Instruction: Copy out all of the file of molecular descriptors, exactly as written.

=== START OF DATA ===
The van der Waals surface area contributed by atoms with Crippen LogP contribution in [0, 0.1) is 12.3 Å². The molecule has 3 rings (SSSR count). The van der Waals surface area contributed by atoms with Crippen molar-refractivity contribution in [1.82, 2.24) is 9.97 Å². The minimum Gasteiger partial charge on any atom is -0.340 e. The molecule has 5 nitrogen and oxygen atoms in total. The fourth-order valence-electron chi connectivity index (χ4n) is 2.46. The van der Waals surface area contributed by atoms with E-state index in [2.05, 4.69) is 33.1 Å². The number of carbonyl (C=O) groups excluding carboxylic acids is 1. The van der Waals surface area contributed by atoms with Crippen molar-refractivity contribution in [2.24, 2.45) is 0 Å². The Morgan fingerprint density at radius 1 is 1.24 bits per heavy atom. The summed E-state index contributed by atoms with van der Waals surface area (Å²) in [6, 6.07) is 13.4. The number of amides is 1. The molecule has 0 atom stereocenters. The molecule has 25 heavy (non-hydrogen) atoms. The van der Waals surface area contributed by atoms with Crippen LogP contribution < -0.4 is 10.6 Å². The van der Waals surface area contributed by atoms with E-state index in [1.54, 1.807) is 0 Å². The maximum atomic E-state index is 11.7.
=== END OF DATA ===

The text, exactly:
The van der Waals surface area contributed by atoms with Crippen LogP contribution in [0, 0.1) is 12.3 Å². The molecule has 3 rings (SSSR count). The van der Waals surface area contributed by atoms with Crippen molar-refractivity contribution in [1.82, 2.24) is 9.97 Å². The minimum Gasteiger partial charge on any atom is -0.340 e. The molecule has 5 nitrogen and oxygen atoms in total. The fourth-order valence-electron chi connectivity index (χ4n) is 2.46. The van der Waals surface area contributed by atoms with E-state index in [2.05, 4.69) is 33.1 Å². The number of carbonyl (C=O) groups excluding carboxylic acids is 1. The van der Waals surface area contributed by atoms with Crippen molar-refractivity contribution in [2.24, 2.45) is 0 Å². The Morgan fingerprint density at radius 1 is 1.24 bits per heavy atom. The summed E-state index contributed by atoms with van der Waals surface area (Å²) in [6, 6.07) is 13.4. The number of amides is 1. The molecule has 0 atom stereocenters. The molecule has 25 heavy (non-hydrogen) atoms. The van der Waals surface area contributed by atoms with Crippen LogP contribution < -0.4 is 10.6 Å². The van der Waals surface area contributed by atoms with E-state index in [1.54, 1.807) is 0 Å². The maximum atomic E-state index is 11.7.